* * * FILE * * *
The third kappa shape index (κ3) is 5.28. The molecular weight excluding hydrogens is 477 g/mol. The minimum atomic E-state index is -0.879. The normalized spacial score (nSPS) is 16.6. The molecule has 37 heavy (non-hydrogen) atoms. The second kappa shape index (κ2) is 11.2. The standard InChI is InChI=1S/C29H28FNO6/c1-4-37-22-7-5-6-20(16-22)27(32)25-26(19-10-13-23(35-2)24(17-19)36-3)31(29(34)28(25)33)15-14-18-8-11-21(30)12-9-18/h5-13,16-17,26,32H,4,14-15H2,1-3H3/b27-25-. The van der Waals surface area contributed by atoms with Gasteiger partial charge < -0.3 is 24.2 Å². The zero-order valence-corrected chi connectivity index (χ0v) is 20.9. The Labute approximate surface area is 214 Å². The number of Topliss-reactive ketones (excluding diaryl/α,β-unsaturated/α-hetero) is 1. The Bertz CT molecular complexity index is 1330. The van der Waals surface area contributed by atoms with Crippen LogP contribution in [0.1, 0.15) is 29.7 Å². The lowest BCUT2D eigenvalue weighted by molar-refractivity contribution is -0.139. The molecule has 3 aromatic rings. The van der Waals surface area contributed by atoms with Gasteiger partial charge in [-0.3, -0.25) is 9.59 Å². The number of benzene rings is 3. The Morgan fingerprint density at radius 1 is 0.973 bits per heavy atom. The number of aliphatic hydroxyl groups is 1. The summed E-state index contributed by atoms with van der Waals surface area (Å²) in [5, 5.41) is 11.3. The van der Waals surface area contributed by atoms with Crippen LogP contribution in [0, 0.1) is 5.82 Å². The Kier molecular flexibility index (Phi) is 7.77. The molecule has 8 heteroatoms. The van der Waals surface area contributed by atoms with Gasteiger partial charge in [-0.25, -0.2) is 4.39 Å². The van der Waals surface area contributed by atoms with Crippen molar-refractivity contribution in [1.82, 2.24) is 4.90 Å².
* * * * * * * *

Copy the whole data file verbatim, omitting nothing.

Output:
The third kappa shape index (κ3) is 5.28. The molecular weight excluding hydrogens is 477 g/mol. The minimum atomic E-state index is -0.879. The normalized spacial score (nSPS) is 16.6. The molecule has 37 heavy (non-hydrogen) atoms. The second kappa shape index (κ2) is 11.2. The standard InChI is InChI=1S/C29H28FNO6/c1-4-37-22-7-5-6-20(16-22)27(32)25-26(19-10-13-23(35-2)24(17-19)36-3)31(29(34)28(25)33)15-14-18-8-11-21(30)12-9-18/h5-13,16-17,26,32H,4,14-15H2,1-3H3/b27-25-. The van der Waals surface area contributed by atoms with Gasteiger partial charge < -0.3 is 24.2 Å². The zero-order valence-corrected chi connectivity index (χ0v) is 20.9. The Labute approximate surface area is 214 Å². The number of Topliss-reactive ketones (excluding diaryl/α,β-unsaturated/α-hetero) is 1. The Bertz CT molecular complexity index is 1330. The van der Waals surface area contributed by atoms with Crippen LogP contribution in [0.1, 0.15) is 29.7 Å². The lowest BCUT2D eigenvalue weighted by molar-refractivity contribution is -0.139. The molecule has 3 aromatic rings. The van der Waals surface area contributed by atoms with Gasteiger partial charge in [-0.3, -0.25) is 9.59 Å². The number of benzene rings is 3. The Morgan fingerprint density at radius 1 is 0.973 bits per heavy atom. The number of aliphatic hydroxyl groups is 1. The summed E-state index contributed by atoms with van der Waals surface area (Å²) in [5, 5.41) is 11.3. The van der Waals surface area contributed by atoms with Crippen LogP contribution in [0, 0.1) is 5.82 Å². The Kier molecular flexibility index (Phi) is 7.77. The molecule has 8 heteroatoms. The van der Waals surface area contributed by atoms with Gasteiger partial charge in [-0.25, -0.2) is 4.39 Å². The van der Waals surface area contributed by atoms with Crippen molar-refractivity contribution in [1.82, 2.24) is 4.90 Å².